Culture ministry to axe funding for aviation museum

An exhibit at the Estonian Aviation Museum near Tartu.
An exhibit at the Estonian Aviation Museum near Tartu. Source: ERR

The Ministry of Culture is set to suspend funding the Estonian Aviation Museum (Eesti Lennundusmuuseum) on the grounds of it not constituting, in the ministry's assessment, a real museum. The museum, near Tartu, gets the majority of its funding from the private sector.

The Ministry of Culture had been supporting the Aviation Museum with €25,000 per year, nearly a tenth of the museum's budget. The bulk of the latter comes from business and sponsorship.

Museum founder Mati Meos told ERR that sponsors regularly support summer flight days.

"When it goes well, the weather is beautiful, and there are enough people, it's possible to save up for investment," Meos added.

This investment usually means an addition of an exhibition piece to the existing collection of 24 planes and four helicopters.

Meos has asked for a larger amount - a €170,000 subsidy in order to hire appropriate personnel for the museum. Currently, the museum has two summer employees and the Meos himself. "The only employees are the summer maintenance master and a cashier," Meos said.

Before Christmas, the ministry informed Meos that the support for the museum will be removed entirely.

Plane maintenance service provider Magnetic MRO, which has reported a profit of €70 million, sent a letter of concern to the ministry.

The CEO of the company, Risto Mäeots, said that the growth of employees is extremely important.

"The aviation museum is an important backbone where influencing and directing young people to work with their hands, carry out production, design and maintenance starts," Mäeots said.

Is the aviation museum a real museum?

The head of the Culture ministry's cultural values department Mihkel Kaevats said that that Mati Meos is running a very interesting business, but added that there are certain rules when distributing public money. Strictly speaking, the hangars established at the facility, in Kastre municipality, do not constitute a museum, he said.

"A museum is a facility, which collects, preserves, studies and mediates an area or another, which is somehow related to Estonia," Kaevats said and explained that when the facility doesn't meet the conditions, it can't be supported as a museum. He said that science is not done in the museum and there are issues with managing the collections.

"Already in 2020, the heritage protection board did administrative supervision where several significant shortcomings were detected in managing the collections. Precepts have been issued, but they haven't been met."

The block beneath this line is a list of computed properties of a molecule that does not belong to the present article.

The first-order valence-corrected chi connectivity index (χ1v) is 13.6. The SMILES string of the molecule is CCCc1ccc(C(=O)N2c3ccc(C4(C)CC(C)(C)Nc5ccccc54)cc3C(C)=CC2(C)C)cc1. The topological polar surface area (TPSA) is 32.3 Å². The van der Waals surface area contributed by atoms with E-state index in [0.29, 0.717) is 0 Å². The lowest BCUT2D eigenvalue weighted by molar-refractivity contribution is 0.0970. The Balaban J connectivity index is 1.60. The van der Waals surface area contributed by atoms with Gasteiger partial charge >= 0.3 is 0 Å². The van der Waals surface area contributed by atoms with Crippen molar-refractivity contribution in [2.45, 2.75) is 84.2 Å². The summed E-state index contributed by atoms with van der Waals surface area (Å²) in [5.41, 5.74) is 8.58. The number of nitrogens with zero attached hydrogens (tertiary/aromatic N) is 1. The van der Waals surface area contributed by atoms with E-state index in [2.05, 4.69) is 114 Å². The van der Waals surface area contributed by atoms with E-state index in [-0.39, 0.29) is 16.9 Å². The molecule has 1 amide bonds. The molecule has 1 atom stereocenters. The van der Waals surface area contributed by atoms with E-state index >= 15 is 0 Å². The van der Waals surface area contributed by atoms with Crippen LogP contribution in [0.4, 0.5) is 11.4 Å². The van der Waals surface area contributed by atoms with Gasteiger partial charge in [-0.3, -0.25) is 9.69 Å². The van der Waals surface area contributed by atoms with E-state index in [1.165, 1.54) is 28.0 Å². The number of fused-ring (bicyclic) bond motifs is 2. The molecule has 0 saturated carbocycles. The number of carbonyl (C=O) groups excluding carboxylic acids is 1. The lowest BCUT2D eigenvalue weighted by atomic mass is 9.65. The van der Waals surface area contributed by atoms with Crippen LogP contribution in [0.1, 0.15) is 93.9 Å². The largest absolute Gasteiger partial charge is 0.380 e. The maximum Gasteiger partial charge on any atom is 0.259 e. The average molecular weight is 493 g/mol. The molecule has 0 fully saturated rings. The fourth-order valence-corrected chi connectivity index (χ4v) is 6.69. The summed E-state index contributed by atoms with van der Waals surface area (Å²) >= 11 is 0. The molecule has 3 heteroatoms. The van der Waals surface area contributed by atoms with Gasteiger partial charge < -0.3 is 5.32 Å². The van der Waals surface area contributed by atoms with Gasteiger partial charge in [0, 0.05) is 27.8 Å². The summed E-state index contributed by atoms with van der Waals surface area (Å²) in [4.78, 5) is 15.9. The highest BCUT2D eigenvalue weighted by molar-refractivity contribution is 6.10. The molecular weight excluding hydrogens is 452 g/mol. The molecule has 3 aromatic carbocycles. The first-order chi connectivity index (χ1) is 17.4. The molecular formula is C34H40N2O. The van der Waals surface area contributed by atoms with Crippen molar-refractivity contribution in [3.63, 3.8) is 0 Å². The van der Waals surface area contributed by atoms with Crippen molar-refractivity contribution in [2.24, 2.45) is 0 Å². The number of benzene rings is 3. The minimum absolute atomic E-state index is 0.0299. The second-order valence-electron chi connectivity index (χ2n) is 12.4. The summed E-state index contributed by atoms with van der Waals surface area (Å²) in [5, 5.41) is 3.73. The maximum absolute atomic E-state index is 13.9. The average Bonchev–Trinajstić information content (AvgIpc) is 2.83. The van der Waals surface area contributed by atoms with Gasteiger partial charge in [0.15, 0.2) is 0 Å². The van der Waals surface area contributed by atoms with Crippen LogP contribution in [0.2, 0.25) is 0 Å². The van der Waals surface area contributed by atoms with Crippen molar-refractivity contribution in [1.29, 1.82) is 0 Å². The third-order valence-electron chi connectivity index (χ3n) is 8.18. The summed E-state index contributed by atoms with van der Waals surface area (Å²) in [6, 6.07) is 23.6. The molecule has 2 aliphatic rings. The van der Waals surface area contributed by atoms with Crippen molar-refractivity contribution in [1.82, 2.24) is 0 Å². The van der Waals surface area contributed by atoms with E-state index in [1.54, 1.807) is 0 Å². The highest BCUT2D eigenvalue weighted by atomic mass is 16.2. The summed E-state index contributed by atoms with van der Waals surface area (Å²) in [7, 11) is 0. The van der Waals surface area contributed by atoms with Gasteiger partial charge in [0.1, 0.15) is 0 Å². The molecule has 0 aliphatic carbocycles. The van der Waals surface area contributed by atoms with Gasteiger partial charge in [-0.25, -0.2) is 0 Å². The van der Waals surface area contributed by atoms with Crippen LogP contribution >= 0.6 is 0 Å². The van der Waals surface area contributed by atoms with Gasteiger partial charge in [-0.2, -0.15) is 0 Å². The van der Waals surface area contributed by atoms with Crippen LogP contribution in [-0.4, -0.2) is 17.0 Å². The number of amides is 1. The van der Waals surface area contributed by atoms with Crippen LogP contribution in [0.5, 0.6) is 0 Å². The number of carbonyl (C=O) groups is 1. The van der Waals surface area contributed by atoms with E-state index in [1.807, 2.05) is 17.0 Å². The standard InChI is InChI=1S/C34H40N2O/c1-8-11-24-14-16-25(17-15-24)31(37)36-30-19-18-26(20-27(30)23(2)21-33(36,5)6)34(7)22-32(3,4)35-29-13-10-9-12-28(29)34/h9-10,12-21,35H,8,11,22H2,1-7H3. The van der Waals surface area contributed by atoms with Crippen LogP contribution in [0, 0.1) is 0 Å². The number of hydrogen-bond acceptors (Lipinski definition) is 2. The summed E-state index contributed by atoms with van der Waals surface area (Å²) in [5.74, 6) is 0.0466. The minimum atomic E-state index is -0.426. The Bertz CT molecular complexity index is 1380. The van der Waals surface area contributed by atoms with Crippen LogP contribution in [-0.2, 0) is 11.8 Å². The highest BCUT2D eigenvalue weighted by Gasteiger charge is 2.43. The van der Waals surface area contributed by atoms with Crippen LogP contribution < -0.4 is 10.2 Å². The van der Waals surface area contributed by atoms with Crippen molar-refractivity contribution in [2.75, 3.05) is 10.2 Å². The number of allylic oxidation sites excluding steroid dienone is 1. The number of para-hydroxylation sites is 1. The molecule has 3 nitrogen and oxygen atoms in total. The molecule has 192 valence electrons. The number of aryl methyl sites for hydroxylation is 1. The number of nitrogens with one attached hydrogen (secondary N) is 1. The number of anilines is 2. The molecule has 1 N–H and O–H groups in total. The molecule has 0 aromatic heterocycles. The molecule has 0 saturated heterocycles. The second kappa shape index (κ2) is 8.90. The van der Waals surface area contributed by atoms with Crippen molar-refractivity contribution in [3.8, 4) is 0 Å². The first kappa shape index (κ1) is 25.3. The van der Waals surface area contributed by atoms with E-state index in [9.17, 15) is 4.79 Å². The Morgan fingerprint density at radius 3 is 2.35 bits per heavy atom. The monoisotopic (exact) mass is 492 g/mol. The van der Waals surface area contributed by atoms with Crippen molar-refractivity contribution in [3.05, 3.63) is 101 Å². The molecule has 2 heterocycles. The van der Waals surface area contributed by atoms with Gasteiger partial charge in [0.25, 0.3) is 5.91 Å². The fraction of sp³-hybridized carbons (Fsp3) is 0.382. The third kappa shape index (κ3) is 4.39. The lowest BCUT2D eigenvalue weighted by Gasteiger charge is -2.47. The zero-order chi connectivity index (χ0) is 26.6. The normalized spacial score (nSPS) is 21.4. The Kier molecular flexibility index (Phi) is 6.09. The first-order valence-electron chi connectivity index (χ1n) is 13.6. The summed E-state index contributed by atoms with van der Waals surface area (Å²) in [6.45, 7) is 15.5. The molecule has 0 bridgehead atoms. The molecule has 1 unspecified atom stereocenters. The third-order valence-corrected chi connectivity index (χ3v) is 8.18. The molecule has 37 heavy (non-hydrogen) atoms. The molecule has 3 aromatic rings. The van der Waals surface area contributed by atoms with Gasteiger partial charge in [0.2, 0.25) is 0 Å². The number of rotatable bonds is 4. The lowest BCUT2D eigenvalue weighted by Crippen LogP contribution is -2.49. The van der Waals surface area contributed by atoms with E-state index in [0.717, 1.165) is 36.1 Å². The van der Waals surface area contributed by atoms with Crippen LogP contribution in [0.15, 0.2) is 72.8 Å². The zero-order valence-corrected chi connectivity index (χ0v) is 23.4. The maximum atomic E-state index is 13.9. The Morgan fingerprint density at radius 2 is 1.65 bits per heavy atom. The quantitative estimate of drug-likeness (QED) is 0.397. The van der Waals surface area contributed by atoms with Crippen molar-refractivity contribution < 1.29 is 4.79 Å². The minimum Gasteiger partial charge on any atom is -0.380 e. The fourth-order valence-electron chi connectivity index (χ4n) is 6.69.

The problem isn't that the planes aren't taken care of, but the concerns are documentation, labeling, undone inventory and other technical aspects.

Meos admitted that there definitely are problems, but the main issue is behind the lack of labor force. Researchers and personnel dealing with documents can't be hired without a subsidy.

"I know by heart where one or another thing is," Meos said. "But to do inventory for the form, I don't have that kind of a time."

The ministry's documents state that for receiving the subsidy, the field of action must be important for the national culture. Kaevats noted that most of the planes in the museum are not really related to Estonia.

"No other country will exhibit or study Estonia's history, technical history," Kaevats said.

Meos said that most of Estonia's aviation history was destroyed with the advent of the Soviet occupation.

Already a year ago, the ministry planned to reduce the museum's funding by €10,000. The then Minister of Culture Tõnis Lukas (Isamaa) weighed the decision and €25,000 was paid out, but the state added expectations.

"Not only technology should be collected, but also documents, photos, memories and other material, which would make up a wholesome picture of Estonia's aviation history," the ministry announced.

"It's written in their application that even everyday expenses or salaries can be covered, but at the same time, they're buying expensive exhibits," Kaevats noted. "I believe it's possible to find a balance there."

"Meos doesn't agree with the ministry's vision. "An aviation museum without helicopters and planes isn't an aviation museum."

Mäeots: When the state doesn't care, we can invest somewhere else

Kaevats repeated that Meos is doing some appreciable work, but the funding needs to be sought from somewhere else. Kaevats recommended looking to aviation sector companies for that purpose.

Risto Mäeots noted their company already supports the museum. However, the contribution of the state is also important, he said.

"I think our further investments in Estonia depend on how much the state wants and cares about this industry. Otherwise, we have no point in further developing the whole area," Mäeots said.

Mäeots said that the company is planning an investment of approximately €26 million within the territory of Tallinn Airport.


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Editor: Roberta Vaino

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